Multiple births -- twins, triplets or more babies in one pregnancy -- have more risks of infant death and long-term disabilities such as cerebral palsy than births of single babies do. However, many couples seeking infertility treatments desire multiples and have poor knowledge particularly about the risks for twins, a University of Iowa study reported.
The investigation found that one in five women seeking treatment desired multiples over having a singleton, or one baby. While patients usually knew about risks of triplets and higher order multiples, slightly less than 50 percent knew about twins increased risk of cerebral palsy. Even fewer, 30 percent, knew of the increased risk of infant death, which is eight times higher for twins than for singletons. The findings appeared in the March 2004 issue of the journal Fertility and Sterility. The report also was accompanied by an editorial.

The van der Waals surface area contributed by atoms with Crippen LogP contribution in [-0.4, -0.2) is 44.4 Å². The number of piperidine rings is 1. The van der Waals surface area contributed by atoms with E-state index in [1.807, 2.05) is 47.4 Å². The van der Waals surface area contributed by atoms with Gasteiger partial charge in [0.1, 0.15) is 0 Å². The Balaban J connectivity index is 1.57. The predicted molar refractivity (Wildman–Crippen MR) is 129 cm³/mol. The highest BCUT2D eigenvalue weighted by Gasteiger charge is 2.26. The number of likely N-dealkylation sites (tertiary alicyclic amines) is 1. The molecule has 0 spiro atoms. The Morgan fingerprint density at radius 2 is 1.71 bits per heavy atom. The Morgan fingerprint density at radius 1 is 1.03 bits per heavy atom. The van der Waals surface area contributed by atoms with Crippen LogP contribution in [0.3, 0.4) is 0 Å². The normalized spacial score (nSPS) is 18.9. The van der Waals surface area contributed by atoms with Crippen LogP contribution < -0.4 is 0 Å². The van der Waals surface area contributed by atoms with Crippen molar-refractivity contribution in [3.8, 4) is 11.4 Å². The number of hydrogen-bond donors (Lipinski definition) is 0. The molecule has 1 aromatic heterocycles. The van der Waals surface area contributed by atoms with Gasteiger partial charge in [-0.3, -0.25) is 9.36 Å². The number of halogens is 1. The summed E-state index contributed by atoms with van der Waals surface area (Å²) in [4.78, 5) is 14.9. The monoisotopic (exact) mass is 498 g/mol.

"Most of the twins seen in public or on the news are success stories. However, there are many risky and unsuccessful twin pregnancies," said Ginny Ryan, M.D., UI fellow in obstetrics and gynecology and study co-author. "Its important for infertile couples to be aware that twins are riskier, and from a program standpoint the focus should be on having one healthy child and not just on pregnancy rates."
Becky Soglin | EurekAlert!
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